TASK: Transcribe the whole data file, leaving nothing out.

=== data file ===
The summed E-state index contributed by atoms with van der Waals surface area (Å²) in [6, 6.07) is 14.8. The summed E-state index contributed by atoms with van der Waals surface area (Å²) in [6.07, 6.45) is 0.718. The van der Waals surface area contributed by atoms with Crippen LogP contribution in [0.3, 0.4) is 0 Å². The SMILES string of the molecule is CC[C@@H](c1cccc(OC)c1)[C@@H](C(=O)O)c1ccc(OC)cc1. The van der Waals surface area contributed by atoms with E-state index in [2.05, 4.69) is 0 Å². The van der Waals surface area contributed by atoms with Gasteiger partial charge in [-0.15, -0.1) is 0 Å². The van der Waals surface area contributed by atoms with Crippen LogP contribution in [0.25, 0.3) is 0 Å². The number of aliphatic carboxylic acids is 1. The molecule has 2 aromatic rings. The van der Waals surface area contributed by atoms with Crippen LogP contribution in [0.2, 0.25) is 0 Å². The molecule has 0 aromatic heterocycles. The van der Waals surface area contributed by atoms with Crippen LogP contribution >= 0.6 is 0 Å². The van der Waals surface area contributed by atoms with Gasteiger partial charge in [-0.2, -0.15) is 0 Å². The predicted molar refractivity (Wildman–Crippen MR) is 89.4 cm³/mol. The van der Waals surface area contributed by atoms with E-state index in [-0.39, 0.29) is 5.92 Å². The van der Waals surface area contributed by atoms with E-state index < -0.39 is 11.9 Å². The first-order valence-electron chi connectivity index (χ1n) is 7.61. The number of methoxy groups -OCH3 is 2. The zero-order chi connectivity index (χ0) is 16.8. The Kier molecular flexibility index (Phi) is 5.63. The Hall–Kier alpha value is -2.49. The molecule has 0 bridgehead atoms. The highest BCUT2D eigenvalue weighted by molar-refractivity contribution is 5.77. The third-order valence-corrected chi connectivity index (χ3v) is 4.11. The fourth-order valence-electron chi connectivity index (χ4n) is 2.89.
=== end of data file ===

The summed E-state index contributed by atoms with van der Waals surface area (Å²) in [6, 6.07) is 14.8. The summed E-state index contributed by atoms with van der Waals surface area (Å²) in [6.07, 6.45) is 0.718. The van der Waals surface area contributed by atoms with Crippen LogP contribution in [0.3, 0.4) is 0 Å². The SMILES string of the molecule is CC[C@@H](c1cccc(OC)c1)[C@@H](C(=O)O)c1ccc(OC)cc1. The van der Waals surface area contributed by atoms with E-state index in [2.05, 4.69) is 0 Å². The van der Waals surface area contributed by atoms with Gasteiger partial charge in [-0.15, -0.1) is 0 Å². The van der Waals surface area contributed by atoms with Crippen LogP contribution in [0.25, 0.3) is 0 Å². The number of aliphatic carboxylic acids is 1. The molecule has 2 aromatic rings. The van der Waals surface area contributed by atoms with Crippen LogP contribution in [0.2, 0.25) is 0 Å². The molecule has 0 aromatic heterocycles. The van der Waals surface area contributed by atoms with Crippen LogP contribution >= 0.6 is 0 Å². The van der Waals surface area contributed by atoms with Gasteiger partial charge in [-0.2, -0.15) is 0 Å². The predicted molar refractivity (Wildman–Crippen MR) is 89.4 cm³/mol. The van der Waals surface area contributed by atoms with E-state index in [-0.39, 0.29) is 5.92 Å². The van der Waals surface area contributed by atoms with E-state index < -0.39 is 11.9 Å². The first-order valence-electron chi connectivity index (χ1n) is 7.61. The number of methoxy groups -OCH3 is 2. The zero-order chi connectivity index (χ0) is 16.8. The Kier molecular flexibility index (Phi) is 5.63. The Hall–Kier alpha value is -2.49. The molecule has 0 bridgehead atoms. The highest BCUT2D eigenvalue weighted by molar-refractivity contribution is 5.77. The third-order valence-corrected chi connectivity index (χ3v) is 4.11. The fourth-order valence-electron chi connectivity index (χ4n) is 2.89.